Goa, India: On a blazing hot February Friday afternoon about a kilometre from the Arabian Sea at Vagator beach, Goa, an international techno trance DJ is playing as the sun sets. About 1500 revellers dance to the beats, kicking up clouds of red dust under bare feet.
The crowd is a mix of European, Japanese and a smattering of Australian travellers, mingling among the young Indian revellers, many of whom have travelled from neighbouring Indian states just for the party.
The atmosphere at the Hill Top festival is electric, with laser projections and a massive speaker stack pumping out psychedelic techno tunes.
The coastal state of Goa in southern India has long been famous for its hippies and beach parties. And now, thanks in part to the power of social media and India’s booming young middle class, a new burgeoning underground music scene is taking off with a fresh crop of Indian DJs and techno enthusiasts.
Much like the rave party scene in Australia and elsewhere, in Goa these parties have faced widespread criticism and recent crackdowns from authorities who say they are often held illegally without police permission and are riddled with drugs.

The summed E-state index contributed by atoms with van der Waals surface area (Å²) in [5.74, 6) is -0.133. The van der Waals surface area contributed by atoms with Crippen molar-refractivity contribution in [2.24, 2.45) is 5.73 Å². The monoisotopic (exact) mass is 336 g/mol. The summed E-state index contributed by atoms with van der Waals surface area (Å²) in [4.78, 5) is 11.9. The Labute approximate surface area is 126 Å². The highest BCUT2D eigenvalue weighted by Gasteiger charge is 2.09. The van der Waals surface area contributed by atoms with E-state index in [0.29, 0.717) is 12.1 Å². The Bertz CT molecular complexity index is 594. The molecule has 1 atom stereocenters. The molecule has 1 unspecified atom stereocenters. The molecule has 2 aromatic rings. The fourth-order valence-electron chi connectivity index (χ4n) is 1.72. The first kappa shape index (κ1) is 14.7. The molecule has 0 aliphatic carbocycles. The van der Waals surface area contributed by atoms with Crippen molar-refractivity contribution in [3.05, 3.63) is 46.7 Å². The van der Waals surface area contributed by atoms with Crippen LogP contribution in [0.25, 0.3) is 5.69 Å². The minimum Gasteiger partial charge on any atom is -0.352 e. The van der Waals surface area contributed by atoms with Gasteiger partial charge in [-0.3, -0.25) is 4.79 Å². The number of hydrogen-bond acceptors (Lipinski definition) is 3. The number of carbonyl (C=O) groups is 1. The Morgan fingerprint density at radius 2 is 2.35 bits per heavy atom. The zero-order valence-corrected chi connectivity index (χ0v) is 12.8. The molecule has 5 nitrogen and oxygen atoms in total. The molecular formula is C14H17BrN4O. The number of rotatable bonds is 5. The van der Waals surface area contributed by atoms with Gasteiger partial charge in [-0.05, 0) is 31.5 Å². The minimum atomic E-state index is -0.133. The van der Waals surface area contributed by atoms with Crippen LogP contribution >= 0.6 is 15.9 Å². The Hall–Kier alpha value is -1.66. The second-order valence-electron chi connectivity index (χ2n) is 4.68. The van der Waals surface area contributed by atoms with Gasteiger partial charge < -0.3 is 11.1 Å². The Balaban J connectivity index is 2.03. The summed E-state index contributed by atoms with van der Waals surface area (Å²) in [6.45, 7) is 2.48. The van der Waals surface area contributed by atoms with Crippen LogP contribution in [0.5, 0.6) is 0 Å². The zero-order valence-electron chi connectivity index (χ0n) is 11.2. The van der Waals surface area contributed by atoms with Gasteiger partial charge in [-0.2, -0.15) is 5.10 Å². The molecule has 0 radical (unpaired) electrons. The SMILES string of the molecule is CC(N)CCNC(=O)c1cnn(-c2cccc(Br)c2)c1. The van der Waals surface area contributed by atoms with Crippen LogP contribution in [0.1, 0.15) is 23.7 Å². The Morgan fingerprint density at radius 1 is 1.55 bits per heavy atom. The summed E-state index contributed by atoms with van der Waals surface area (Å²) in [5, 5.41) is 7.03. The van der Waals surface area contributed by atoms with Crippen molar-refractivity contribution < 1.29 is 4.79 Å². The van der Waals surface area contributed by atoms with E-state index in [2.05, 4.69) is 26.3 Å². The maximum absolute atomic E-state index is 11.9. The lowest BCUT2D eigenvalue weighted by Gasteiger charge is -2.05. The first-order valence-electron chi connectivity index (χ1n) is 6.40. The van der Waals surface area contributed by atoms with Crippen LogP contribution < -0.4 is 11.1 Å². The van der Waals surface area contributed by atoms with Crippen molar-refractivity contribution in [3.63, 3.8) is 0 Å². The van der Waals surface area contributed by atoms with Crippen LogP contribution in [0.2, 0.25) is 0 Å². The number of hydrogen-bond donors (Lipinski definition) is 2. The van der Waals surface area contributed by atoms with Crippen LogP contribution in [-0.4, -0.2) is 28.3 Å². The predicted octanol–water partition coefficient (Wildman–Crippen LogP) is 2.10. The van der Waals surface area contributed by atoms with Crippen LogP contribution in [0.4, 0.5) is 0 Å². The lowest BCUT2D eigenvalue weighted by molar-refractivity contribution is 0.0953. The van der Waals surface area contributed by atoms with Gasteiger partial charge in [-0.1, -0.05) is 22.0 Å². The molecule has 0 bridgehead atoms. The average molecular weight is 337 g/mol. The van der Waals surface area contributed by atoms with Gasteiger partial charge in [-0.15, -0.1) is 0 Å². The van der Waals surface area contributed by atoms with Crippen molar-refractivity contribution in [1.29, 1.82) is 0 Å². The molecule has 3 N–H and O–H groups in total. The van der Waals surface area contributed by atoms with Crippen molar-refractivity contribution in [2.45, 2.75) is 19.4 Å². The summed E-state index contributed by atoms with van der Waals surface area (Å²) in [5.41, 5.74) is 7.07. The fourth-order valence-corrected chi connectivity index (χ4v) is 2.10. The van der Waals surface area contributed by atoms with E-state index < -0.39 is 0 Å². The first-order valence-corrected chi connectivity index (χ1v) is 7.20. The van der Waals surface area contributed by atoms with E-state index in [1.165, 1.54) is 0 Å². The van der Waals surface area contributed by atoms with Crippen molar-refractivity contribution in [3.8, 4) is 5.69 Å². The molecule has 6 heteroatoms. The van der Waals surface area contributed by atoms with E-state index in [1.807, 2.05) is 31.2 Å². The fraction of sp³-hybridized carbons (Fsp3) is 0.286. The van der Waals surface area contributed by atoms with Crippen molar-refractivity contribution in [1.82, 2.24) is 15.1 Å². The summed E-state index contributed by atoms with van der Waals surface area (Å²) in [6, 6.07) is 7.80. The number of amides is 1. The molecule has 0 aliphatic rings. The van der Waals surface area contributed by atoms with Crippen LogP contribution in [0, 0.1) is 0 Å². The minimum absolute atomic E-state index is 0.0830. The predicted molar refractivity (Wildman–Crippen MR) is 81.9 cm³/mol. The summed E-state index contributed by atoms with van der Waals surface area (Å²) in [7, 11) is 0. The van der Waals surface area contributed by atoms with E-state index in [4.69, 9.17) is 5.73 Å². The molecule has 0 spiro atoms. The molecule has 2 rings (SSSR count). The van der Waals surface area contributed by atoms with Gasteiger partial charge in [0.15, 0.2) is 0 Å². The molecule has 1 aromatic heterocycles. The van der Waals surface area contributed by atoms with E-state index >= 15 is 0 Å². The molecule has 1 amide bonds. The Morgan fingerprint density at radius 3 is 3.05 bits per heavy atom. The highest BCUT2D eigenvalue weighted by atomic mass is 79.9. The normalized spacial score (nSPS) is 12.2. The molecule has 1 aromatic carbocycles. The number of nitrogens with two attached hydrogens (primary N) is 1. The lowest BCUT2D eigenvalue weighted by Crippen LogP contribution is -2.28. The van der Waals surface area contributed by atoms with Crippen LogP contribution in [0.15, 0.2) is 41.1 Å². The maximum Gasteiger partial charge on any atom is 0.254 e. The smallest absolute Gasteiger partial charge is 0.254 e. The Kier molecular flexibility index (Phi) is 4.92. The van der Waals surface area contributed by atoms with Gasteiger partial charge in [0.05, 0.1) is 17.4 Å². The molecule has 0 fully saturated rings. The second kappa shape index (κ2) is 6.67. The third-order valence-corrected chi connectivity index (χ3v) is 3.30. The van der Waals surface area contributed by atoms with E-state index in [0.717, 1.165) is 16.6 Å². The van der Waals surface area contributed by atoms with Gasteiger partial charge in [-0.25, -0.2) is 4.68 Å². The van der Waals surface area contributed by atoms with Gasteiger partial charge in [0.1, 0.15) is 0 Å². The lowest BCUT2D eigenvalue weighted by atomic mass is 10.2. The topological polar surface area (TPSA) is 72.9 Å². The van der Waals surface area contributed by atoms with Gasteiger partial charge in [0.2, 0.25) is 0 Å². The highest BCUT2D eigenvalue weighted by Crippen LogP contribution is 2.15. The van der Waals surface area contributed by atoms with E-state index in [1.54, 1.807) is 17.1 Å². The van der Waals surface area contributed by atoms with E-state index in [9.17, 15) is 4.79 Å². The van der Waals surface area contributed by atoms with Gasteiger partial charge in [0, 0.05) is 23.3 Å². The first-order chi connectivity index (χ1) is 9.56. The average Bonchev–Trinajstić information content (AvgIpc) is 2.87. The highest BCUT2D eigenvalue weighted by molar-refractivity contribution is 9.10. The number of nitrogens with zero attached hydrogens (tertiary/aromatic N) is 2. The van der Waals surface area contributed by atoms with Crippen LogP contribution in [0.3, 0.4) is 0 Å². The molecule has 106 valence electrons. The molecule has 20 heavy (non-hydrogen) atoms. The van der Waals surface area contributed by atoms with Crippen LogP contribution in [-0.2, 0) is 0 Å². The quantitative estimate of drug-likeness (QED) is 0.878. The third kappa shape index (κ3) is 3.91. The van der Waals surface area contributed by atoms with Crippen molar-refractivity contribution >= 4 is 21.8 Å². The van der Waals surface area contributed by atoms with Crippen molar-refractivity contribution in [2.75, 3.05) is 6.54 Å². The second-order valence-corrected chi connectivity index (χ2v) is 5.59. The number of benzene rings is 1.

Following the death of two Indian tourists at separate rave parties in Goa in August 2017, police locked down the party zones around the village of Anjuna and Vagator for several weeks and a 10pm curfew has been imposed. For those who seek them out, however, there are still all-night parties taking place in secret locations.
Goa’s Chief Minister Manohar Parrikar has been one of the most vocal opponents of all-night rave parties, claiming the entire coastal region is infested with the sale and trafficking of drugs.
“There is absolutely no control over it. We need to stop it. First of all, we need to stop the rave parties and all-night parties which are happening here, as there is abuse of drugs in them,” he says, adding they are not part of the traditional culture of the area.
For much of December, the peak tourist and party season, most techno venues in Goa were closed by the police. Last month at Ashwen beach in Goa, the British-organised GOAT festival was cancelled just hours before it was due to start, with local authorities saying the required permission to stage the party on Indian Republic Day, January 26, had not been granted.
When Fairfax Media visited the GOAT festival site, the organisers had fled the scene, leaving no explanation to the bitterly disappointed and short-changed punters – some of whom had travelled from Europe and paid a 9000-rupee ($180AUD) entry fee online for the three-day festival.